What being a geologist taught me about writing

Following on from my post yesterday about how and why I self published my first novel in 2004, “post blog thoughts” have been working their way to the forefront of my head. I realised that in self publishing back in 2004, I was really serving some sort of apprenticeship and now, 9 years later, I can consider myself to have “graduated” or “passed” some great mythical qualification.

Let me explain. In my former life that I was still engrossed in back in 2003 and 4 I was a geologist in the construction industry and many of the big schemes I worked on, such as motorways and dams already had vast amounts of data that needed to be incorporated into a more specific and detailed study as part of the detailed design.

What may surprise many of you now is that back in those days, the only computers that were in the workplace were for specific specialist software, such as slope stability, finite element analysis and a host of other complex mathematical tasks. So, when we inherited the old files from a study or several studies that may have gone back 20 or 30 years, it was a vast amount of reports, drawings and data. It could and did fill a small office.

It was therefore very important to be able to catalogue, label and file all of this data. It required organisation and from that further more detailed studies and reports were written.

So, professional technical writing is something I have done for a long time, but the thing that took me a long time to learn was how to write fiction. It is a different beast and the adjustment from day time technical writing to night time fiction took me longer than I realised.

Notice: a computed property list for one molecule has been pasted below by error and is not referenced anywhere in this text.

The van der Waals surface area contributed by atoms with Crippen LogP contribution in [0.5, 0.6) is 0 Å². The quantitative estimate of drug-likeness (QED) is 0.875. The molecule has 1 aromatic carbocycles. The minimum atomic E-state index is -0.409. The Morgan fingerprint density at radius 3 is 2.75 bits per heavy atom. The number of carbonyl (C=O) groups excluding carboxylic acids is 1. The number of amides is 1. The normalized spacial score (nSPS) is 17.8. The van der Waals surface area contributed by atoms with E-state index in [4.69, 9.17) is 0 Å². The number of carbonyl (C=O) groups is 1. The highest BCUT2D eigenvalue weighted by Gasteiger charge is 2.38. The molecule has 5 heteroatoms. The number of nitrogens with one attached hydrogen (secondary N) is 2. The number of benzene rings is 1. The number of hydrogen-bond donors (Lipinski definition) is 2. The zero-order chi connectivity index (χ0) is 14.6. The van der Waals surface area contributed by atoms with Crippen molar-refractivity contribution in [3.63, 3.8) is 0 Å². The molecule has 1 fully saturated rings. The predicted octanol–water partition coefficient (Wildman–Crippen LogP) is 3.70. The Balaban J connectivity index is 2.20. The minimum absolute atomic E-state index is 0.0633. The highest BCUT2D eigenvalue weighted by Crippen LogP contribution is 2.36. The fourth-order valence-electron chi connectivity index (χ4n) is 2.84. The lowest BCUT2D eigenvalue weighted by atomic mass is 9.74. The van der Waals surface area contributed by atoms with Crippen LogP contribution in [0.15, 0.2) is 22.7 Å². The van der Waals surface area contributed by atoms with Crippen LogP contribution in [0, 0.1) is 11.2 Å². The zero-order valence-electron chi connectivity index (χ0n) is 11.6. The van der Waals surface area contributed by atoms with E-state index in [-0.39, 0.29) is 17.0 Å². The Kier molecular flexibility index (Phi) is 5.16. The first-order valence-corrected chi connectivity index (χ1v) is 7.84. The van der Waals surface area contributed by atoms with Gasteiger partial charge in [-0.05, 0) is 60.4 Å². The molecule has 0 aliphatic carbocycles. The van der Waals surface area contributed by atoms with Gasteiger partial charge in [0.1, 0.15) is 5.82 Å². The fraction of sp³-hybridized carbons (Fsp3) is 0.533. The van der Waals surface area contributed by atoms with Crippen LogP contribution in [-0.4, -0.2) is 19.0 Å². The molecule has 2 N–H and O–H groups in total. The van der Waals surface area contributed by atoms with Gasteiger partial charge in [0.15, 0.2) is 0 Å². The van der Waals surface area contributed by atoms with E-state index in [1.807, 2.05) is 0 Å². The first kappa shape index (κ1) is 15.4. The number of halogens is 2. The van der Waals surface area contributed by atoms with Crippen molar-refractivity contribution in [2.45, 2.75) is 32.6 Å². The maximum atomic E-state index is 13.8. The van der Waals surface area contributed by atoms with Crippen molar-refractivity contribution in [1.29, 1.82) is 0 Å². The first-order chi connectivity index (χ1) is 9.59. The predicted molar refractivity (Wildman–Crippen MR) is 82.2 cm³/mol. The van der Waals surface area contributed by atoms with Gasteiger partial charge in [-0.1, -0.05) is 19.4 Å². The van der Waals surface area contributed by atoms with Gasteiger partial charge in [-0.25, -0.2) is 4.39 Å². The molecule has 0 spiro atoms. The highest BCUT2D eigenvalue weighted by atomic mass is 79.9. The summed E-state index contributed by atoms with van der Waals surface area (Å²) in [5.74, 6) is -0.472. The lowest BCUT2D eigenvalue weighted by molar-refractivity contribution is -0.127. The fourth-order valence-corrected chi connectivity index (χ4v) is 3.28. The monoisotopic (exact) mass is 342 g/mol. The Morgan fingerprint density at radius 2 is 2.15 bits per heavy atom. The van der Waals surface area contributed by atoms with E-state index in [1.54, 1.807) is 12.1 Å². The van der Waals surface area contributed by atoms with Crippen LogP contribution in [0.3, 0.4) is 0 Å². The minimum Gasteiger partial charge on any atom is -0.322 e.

What I am basically saying is that the self publishing of my first novel changed the way I thought about the written word and now, having written 4 more novels, a fantasy faery story trilogy Fendrel’s Tale, and an adult crime thriller The Truth I “feel” like a writer, a novelist, rather than a geologist. When I was doing my training for field mapping as a geologist, one of my tutors said that you will never look at a hillside again without thinking of it from a geological perspective. Now, I can look at a hillside and marvel at its beauty and not whether the rock can be used to build a road or whatever.

It is as though two paths have gone their separate ways for a long time, only to find some commonality at a crossroads and from there a new path has been forged taking the relevant parts and melding them into a new form.

The journey of self publishing back in 2003/4 was therefore the foundation from which the geologist started to take a back seat and the writer came to the fore. Now I know I am a writer and not a geologist, but some of the training and skills I picked up on the way have served me well, particularly in the organisation of my work. It is using that background that led me to write my first non-fiction book, The Handbook Of TOP TIPS To Manage Your Writing now available on Amazon in Kindle and paperback versions.

http://www.amazon.co.uk/Handbook-TIPS-Manage-Your-Writing/dp/0954733622/ref=sr_1_5?s=books&ie=UTF8&qid=1374740361&sr=1-5&keywords=andrew+marsh

Advertisements

About purpleandrew

Andrew, recently diagnosed with Asperger's Syndrome is a 53 year old former geologist always had short hair, suited & booted for work. That all changed when the credit crunch hit. Now a complimentary therapist, hospital radio presenter, and writer. Andrew writes crime thrillers, Young Adult, and fantasy books as well as blogging about writing and other stuff that he feels strongly about.
This entry was posted in fantasy faery story, Fendrels' Tale, managing your writing, publishing, The Handbook of TOP TIPS To Manage Your Writing, writing and tagged , , , , . Bookmark the permalink.

Leave a Reply

Fill in your details below or click an icon to log in:

WordPress.com Logo

You are commenting using your WordPress.com account. Log Out / Change )

Twitter picture

You are commenting using your Twitter account. Log Out / Change )

Facebook photo

You are commenting using your Facebook account. Log Out / Change )

Google+ photo

You are commenting using your Google+ account. Log Out / Change )

Connecting to %s